He had not always been a servant. When they were children, Boss Paul was just his chubby, blond friend. They were not yet aware that one was considered more human. Days were filled with boyhood adventures. Back at the Farrell mansion Paul always entered through the front door and John no.2 would run around to the kitchen where he knew the Madam would give him a thick slice of stale bread if Mr. Farrell was not around to see. Times changed and soon John no.2 was just the farm hand’s son. He grew up to be just the farm hand who was not allowed to look in the blue eyes of his better-fed former friend.
The old man shook his head as his thoughts jumped back to the sly shadows that were now almost grabbing his bare toes. He lifted his bony body from the chair and stabilized himself on his walking stick. He proceeded to scuffle inside reluctantly. He knew what was waiting for him in the communal area between his shacks. Betty, who he was forced to marry, was an evil woman. The short round creature with the beady glare stood up from the fire with great difficulty. She was never short of reasons to complain. She huffed and puffed as she wiped her fat fingers on the worn apron that she wore over her only faded blue dress. She breathed deeply as she ran through her list of insults and demands.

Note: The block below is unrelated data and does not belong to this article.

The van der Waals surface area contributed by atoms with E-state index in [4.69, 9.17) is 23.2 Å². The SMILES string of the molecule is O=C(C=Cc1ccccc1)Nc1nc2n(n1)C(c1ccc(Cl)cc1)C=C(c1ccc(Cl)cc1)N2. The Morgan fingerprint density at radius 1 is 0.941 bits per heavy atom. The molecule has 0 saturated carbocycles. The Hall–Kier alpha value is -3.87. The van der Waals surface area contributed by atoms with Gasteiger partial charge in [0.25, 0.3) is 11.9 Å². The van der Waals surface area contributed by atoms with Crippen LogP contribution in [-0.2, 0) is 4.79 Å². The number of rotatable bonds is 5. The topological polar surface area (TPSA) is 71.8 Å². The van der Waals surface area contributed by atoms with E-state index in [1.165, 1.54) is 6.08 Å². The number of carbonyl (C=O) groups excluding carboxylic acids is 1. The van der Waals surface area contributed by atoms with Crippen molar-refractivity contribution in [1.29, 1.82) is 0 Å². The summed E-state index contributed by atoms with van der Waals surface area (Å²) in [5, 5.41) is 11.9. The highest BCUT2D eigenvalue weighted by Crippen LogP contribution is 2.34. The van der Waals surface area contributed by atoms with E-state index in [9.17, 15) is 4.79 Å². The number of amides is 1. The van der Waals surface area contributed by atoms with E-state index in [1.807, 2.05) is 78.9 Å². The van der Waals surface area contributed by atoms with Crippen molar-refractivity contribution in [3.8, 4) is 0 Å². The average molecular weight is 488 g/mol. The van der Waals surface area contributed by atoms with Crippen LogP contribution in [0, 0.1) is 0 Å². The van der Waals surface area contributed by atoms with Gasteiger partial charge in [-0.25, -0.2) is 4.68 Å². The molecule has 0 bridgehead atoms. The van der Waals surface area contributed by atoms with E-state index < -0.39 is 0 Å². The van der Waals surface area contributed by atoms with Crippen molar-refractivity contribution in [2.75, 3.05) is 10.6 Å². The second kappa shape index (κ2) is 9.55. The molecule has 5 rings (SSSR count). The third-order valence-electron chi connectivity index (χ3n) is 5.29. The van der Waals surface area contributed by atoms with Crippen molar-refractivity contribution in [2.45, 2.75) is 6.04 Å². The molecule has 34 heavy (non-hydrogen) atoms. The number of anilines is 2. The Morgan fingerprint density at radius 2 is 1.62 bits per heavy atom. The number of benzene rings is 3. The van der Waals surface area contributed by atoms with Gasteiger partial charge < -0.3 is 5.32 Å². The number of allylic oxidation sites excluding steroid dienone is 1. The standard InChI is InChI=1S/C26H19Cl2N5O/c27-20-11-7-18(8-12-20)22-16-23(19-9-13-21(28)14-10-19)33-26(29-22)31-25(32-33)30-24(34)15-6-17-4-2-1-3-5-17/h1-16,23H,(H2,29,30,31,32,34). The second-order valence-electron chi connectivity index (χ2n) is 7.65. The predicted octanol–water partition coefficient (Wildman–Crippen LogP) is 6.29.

“So, you stupid old fool, what has Mandela done for us today?” she mocked. “I burnt the pap and you must cut firewood or we will all die.”
John no.2 looked at the porridge in the cast iron pot. It was always porridge. At least, the burning would make it taste different. It was this unwavering optimism about everything in his minor life that made him the town-crazy. Others had the hope beaten out of them by the hard knock life of blacks on farms. They had no use for optimism.
“We are all going to die of cold tonight, because your lazy son is drinking beer at Katlego’s house again.”
John no.2 did not like Katlego. With his bold Mandela shirts that sat tightly over his 50-year old beer belly, gold earring, and cell phone always on his ear, he looked too much like the gangsters who kidnapped children to sell their body parts in Qwa-Qwa. John no.2 was sure that he was capable of doing anything for money. Katlego, in turn took every chance he could to remind John no.2 of what a hopeful old idiot he thought he was. John no.2’s trust in Mandela and a new South Africa gave Katlego, Betty and everyone who knew his dreams the sticks with which to poke him.